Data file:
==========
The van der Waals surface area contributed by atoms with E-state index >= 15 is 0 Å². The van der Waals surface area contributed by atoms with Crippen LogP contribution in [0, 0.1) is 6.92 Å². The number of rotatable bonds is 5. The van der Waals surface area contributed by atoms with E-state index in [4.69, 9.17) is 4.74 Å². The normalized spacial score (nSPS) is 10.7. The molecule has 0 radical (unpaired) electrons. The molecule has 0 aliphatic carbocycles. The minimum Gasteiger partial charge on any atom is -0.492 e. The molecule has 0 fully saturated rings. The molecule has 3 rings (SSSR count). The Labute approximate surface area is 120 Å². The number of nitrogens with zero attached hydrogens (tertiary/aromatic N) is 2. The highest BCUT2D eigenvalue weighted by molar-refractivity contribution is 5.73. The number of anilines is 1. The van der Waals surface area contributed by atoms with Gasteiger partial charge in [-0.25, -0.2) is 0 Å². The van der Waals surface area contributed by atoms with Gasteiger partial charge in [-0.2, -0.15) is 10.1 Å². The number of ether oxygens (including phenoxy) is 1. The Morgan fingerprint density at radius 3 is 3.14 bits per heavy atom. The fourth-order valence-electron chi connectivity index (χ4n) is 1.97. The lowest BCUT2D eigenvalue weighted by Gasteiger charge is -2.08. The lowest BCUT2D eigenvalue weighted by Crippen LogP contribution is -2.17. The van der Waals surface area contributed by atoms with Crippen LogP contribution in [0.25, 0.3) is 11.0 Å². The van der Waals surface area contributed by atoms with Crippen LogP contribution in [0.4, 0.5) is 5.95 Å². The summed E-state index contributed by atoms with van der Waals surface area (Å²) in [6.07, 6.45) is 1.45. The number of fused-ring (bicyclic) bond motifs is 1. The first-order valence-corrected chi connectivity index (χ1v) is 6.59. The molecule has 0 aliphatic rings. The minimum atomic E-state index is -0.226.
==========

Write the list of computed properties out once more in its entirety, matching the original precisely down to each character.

The van der Waals surface area contributed by atoms with E-state index >= 15 is 0 Å². The van der Waals surface area contributed by atoms with Crippen LogP contribution in [0, 0.1) is 6.92 Å². The number of rotatable bonds is 5. The van der Waals surface area contributed by atoms with E-state index in [4.69, 9.17) is 4.74 Å². The normalized spacial score (nSPS) is 10.7. The molecule has 0 radical (unpaired) electrons. The molecule has 0 aliphatic carbocycles. The minimum Gasteiger partial charge on any atom is -0.492 e. The molecule has 0 fully saturated rings. The molecule has 3 rings (SSSR count). The Labute approximate surface area is 120 Å². The number of nitrogens with zero attached hydrogens (tertiary/aromatic N) is 2. The highest BCUT2D eigenvalue weighted by molar-refractivity contribution is 5.73. The number of anilines is 1. The van der Waals surface area contributed by atoms with Gasteiger partial charge in [-0.25, -0.2) is 0 Å². The van der Waals surface area contributed by atoms with Gasteiger partial charge in [-0.2, -0.15) is 10.1 Å². The number of ether oxygens (including phenoxy) is 1. The Morgan fingerprint density at radius 3 is 3.14 bits per heavy atom. The fourth-order valence-electron chi connectivity index (χ4n) is 1.97. The lowest BCUT2D eigenvalue weighted by Gasteiger charge is -2.08. The lowest BCUT2D eigenvalue weighted by Crippen LogP contribution is -2.17. The van der Waals surface area contributed by atoms with Crippen LogP contribution in [0.25, 0.3) is 11.0 Å². The van der Waals surface area contributed by atoms with Crippen LogP contribution in [0.4, 0.5) is 5.95 Å². The summed E-state index contributed by atoms with van der Waals surface area (Å²) in [6.07, 6.45) is 1.45. The number of fused-ring (bicyclic) bond motifs is 1. The first-order valence-corrected chi connectivity index (χ1v) is 6.59. The molecule has 0 aliphatic rings. The minimum atomic E-state index is -0.226.